About Your Colposcopy
Before Your Colposcopy
Why do I need a Colposcopy?
You need a colposcopy because your pap smear showed some abnormal cells. The pap smear is only a screening test, and an abnormal result does not mean that you have cancer or even that you should be worried. An abnormal result means that your doctor needs to look at your cervix with a microscope to see clearly any areas that might be a problem. Depending on what your doctor sees, more testing may be needed to help prevent cancer from developing in the future.
What is a Colposcopy?
A colposcopy is a procedure which allows the doctor to look at the cells of your cervix using a microscope. The cervix is the tissue forming the canal that opens into the uterus (the womb). To access the cervix, a provider will place a speculum in your vagina. The provider then uses a colposcope, which is a microscope with a light. The colposcope does not touch your body. It lets the doctor see cells that might be causing the pap smear to be abnormal.
How do I prepare for a Colposcopy?
Do not have sex or use creams in the vagina for 24 hours before your colposcopy appointment. If you are having heavy bleeding with your monthly period, please call (919) 966-2281 to reschedule your appointment. Light bleeding is not a problem. You should eat before coming to the clinic.
During Your Colposcopy
What happens during a Colposcopy?
Your doctor will paint your cervix with a clear vinegar solution that will make any abnormal cells easier to see.
How will I feel during the Colposcopy?
During the colposcopy most women feel no discomfort. Some feel a little stinging from the vinegar solution. Your legs may become shaky or tired. A nurse will be there to assist you.
What if the doctor sees abnormal cells?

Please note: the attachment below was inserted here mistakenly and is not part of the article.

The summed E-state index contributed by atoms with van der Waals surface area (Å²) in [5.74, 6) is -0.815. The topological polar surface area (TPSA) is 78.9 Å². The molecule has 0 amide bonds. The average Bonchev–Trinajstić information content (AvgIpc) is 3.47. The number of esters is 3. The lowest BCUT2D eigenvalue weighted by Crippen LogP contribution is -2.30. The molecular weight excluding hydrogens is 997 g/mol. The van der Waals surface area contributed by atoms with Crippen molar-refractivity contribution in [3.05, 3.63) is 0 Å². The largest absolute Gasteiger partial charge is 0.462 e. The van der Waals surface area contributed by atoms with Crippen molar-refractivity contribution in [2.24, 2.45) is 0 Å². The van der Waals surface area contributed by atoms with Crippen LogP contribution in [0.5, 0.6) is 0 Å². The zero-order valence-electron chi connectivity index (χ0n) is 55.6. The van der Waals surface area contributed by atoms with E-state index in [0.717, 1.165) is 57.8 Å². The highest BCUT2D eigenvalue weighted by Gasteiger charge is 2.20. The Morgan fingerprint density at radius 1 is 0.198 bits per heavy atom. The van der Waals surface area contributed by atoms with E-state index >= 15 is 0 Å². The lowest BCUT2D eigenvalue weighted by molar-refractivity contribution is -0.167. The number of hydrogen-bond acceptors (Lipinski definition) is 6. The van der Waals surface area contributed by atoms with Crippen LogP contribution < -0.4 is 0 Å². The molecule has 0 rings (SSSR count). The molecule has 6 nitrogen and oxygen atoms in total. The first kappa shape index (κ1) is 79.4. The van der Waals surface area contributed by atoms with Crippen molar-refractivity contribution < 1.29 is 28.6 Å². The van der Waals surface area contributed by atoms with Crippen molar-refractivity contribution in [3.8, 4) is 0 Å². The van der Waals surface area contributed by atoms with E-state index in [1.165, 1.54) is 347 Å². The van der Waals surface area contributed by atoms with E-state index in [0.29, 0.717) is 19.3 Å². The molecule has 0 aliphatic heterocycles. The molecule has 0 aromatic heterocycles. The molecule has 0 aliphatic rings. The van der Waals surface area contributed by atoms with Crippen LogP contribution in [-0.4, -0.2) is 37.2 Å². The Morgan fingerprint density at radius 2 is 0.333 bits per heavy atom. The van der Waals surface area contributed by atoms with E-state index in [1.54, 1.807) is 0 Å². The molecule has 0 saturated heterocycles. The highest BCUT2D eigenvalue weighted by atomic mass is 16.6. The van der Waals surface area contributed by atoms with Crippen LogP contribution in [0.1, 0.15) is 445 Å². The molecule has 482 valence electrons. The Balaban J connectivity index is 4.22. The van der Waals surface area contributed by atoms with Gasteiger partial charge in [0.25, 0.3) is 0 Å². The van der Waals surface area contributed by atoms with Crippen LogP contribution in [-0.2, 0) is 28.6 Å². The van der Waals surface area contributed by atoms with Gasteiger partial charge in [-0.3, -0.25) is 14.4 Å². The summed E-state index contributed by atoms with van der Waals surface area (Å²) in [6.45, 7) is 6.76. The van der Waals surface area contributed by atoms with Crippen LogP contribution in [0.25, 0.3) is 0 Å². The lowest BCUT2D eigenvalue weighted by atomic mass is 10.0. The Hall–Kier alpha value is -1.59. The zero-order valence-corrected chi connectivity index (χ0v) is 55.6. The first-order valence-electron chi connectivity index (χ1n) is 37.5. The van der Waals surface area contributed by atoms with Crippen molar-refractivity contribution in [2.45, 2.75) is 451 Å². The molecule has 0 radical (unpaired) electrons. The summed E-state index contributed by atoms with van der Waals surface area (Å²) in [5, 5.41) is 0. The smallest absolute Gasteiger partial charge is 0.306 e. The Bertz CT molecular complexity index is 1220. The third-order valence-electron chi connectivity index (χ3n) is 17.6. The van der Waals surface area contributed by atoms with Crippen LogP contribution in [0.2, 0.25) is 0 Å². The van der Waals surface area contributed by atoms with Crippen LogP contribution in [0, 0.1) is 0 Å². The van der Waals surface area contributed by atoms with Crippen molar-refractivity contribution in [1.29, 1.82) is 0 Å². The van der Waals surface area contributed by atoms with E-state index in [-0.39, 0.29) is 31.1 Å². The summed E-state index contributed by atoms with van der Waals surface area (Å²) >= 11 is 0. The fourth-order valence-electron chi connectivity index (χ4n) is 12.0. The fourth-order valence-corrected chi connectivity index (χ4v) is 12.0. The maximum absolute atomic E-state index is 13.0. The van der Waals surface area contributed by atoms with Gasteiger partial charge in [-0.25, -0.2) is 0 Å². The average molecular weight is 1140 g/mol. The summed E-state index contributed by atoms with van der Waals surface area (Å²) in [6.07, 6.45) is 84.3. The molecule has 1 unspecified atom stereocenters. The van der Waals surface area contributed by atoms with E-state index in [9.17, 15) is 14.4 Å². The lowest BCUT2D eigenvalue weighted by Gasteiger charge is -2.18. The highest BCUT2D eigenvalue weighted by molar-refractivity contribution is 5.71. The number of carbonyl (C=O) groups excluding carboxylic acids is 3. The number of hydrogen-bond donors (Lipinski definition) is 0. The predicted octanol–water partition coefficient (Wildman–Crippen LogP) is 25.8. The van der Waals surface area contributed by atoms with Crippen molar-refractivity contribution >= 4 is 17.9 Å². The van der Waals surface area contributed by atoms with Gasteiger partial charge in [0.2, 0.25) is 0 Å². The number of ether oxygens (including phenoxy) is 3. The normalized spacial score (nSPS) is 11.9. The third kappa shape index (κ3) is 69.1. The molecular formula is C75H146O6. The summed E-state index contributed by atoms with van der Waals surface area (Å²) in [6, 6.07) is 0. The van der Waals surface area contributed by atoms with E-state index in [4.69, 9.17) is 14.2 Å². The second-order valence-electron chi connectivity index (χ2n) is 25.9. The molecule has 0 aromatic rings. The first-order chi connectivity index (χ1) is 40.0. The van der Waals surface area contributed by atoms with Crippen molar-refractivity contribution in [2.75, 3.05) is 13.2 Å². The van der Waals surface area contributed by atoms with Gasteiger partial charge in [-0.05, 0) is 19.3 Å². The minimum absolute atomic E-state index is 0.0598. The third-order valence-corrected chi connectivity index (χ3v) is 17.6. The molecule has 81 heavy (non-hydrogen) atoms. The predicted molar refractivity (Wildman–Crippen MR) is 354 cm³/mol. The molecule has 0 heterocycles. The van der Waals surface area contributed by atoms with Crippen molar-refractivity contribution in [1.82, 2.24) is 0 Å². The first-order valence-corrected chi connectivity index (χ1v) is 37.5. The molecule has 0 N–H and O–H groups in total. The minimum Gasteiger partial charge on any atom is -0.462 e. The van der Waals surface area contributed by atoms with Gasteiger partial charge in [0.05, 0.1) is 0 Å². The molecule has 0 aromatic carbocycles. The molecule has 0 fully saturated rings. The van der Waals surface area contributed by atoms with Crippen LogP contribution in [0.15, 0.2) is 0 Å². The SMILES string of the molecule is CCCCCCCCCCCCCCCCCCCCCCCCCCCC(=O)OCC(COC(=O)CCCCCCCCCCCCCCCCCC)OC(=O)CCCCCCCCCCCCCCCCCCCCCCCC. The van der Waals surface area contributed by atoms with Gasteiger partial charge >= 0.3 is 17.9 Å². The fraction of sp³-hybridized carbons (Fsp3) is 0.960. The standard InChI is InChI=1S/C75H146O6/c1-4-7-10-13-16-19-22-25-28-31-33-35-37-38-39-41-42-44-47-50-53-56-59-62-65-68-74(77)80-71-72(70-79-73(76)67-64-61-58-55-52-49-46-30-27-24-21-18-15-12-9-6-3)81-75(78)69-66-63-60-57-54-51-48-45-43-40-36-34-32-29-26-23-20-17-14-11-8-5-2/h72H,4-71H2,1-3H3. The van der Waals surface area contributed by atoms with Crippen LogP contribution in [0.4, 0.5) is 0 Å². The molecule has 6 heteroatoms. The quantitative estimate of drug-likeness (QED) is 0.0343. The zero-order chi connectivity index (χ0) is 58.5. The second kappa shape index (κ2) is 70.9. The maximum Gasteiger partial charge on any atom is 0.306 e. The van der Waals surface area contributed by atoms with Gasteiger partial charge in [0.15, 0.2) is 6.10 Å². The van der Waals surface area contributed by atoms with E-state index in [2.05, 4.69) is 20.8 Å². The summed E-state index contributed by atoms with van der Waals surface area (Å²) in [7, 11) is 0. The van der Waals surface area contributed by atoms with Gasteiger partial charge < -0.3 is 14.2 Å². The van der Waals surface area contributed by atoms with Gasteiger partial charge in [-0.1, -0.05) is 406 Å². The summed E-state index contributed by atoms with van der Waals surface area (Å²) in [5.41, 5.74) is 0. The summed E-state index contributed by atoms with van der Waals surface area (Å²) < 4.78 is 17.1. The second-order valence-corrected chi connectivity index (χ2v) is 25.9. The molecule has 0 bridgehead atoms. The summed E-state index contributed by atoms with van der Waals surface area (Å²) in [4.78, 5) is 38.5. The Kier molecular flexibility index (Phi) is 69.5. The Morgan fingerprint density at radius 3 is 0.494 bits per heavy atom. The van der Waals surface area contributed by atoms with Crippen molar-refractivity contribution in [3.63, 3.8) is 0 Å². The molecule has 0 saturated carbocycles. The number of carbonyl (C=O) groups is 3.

f the doctor sees cells that have turned white after the vinegar solution is applied, the doctor will also do a biopsy. The doctor may also obtain a biopsy from the inside of your cervix if the doctor cannot see if there are any abnormal cells in the cervix. The biopsy will show if cells are pre-cancerous or cancerous.
What happens during a biopsy?
An instrument is used to take a small sample of tissue from your cervix in one or more places which may include tissues from inside of the cervix.
How will I feel during a biopsy?
You will be awake during the procedure. You will feel a strong pinch as well as mild to severe cramping. Unless you have been advised otherwise, you may take ibuprofen or Tylenol one hour before your visit.
After Your Colposcopy
What will I experience after the Colposcopy and biopsy, if performed?
You may have some cramping for the rest of the day and notice some spotting. Wear a small pad for the first few days. You may notice some charcoal specks and brown discharge on the pad due to the medicines that the doctor applied to your cervix to control bleeding. It is safe to bathe as usual. You may take ibuprofen and Tylenol for cramping.
When should I call the doctor?
Call 919-966-2281 (available 24/7) if you have any of the following:
- Pain not relieved by Ibuprofen or Tylenol
- Bleeding enough to soak a pad in l hour
- A temperature of 100 degrees or more
When can I have sexual intercourse?
Many types of sexual intercourse do not involve the area near your cervix, and you are welcome to have those types of intercourse whenever you feel ready. Campus Health recommends waiting a week after your colposcopy to have intercourse involving your vagina, and at the very least, you should wait until any bleeding and cramping has stopped.
How do I get the results of my biopsy?
Results are usually ready 1 or 2 weeks after the biopsy. The doctor will tell you how your biopsy results will be reported to you and what you need to do. If you have not received your results within 4 weeks, you may call the Gynecology clinic at (919) 966-2281.